Congratulations to my cousin Deepu for getting published in the American Journal of Cardiology.
He found a strong association between anemia and diastolic dysfunction in patients with coronary disease. Diastolic dysfunction is a condition in which a patient has clinical signs of heart failure, but a normal left ventricular systolic function. So, for some reason, the heart is pumping vigorously, but fluid is still backing up (into the legs or into the lungs). Why does this happen? It’s thought to be related to hypertension. High blood pressure over a long period of time takes a toll on our heart. The heart, in response, bulks up - a condition called left ventricular hypertrophy (LVH). Because of the bulk, our heart is now somewhat stiffer. It still pumps vigorously, but when it’s time to fill up with blood, it’s no longer so compliant. Not as much blood rushes in, and the blood that doesn’t get in gets pushed back - into the lungs and legs.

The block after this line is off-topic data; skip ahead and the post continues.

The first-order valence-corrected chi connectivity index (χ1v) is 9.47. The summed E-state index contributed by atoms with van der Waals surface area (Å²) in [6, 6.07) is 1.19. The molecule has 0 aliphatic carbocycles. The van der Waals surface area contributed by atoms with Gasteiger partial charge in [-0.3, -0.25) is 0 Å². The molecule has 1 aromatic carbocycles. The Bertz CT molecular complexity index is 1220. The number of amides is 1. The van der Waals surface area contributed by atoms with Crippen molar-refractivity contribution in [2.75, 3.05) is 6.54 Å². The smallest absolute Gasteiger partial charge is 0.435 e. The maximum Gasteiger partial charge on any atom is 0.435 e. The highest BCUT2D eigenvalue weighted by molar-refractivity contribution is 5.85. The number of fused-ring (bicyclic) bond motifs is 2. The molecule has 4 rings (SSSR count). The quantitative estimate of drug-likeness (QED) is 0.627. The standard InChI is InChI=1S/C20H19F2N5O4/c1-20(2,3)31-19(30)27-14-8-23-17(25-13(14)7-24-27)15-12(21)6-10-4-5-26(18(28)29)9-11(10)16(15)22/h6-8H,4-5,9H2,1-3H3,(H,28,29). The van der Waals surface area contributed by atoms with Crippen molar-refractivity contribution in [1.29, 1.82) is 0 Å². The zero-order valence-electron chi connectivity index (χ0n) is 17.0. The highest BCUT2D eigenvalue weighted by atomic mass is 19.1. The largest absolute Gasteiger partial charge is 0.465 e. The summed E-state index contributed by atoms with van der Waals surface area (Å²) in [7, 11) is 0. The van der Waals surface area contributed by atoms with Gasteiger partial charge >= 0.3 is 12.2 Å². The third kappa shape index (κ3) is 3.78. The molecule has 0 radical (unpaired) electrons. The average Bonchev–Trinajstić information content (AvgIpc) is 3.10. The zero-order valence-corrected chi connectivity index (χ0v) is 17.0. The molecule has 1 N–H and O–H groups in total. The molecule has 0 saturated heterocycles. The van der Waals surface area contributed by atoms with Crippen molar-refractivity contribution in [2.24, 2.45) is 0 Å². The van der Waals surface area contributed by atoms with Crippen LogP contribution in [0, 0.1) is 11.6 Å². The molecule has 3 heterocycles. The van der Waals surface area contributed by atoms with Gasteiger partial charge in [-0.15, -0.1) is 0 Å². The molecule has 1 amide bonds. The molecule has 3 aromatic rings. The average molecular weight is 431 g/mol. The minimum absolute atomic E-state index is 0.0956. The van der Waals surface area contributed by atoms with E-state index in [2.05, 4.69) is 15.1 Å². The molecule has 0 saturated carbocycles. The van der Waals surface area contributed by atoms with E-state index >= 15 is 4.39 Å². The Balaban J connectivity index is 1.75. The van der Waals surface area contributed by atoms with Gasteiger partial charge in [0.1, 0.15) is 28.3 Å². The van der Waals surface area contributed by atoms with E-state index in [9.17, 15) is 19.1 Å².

Interestingly, Deepu’s study found an association between anemia and diastolic dysfunction (Odds Ratio of 6.6 for severe anemia), but not between anemia and LVH (Odds Ration of 1.6 for severe anemia). I would’ve expected those to go together.
His study was aimed at looking for the presence or absence of an association, so it can’t say which one causes the other one, or if they are both caused by some other third condition. Now, it’s up to further studies to figure out the details of the association.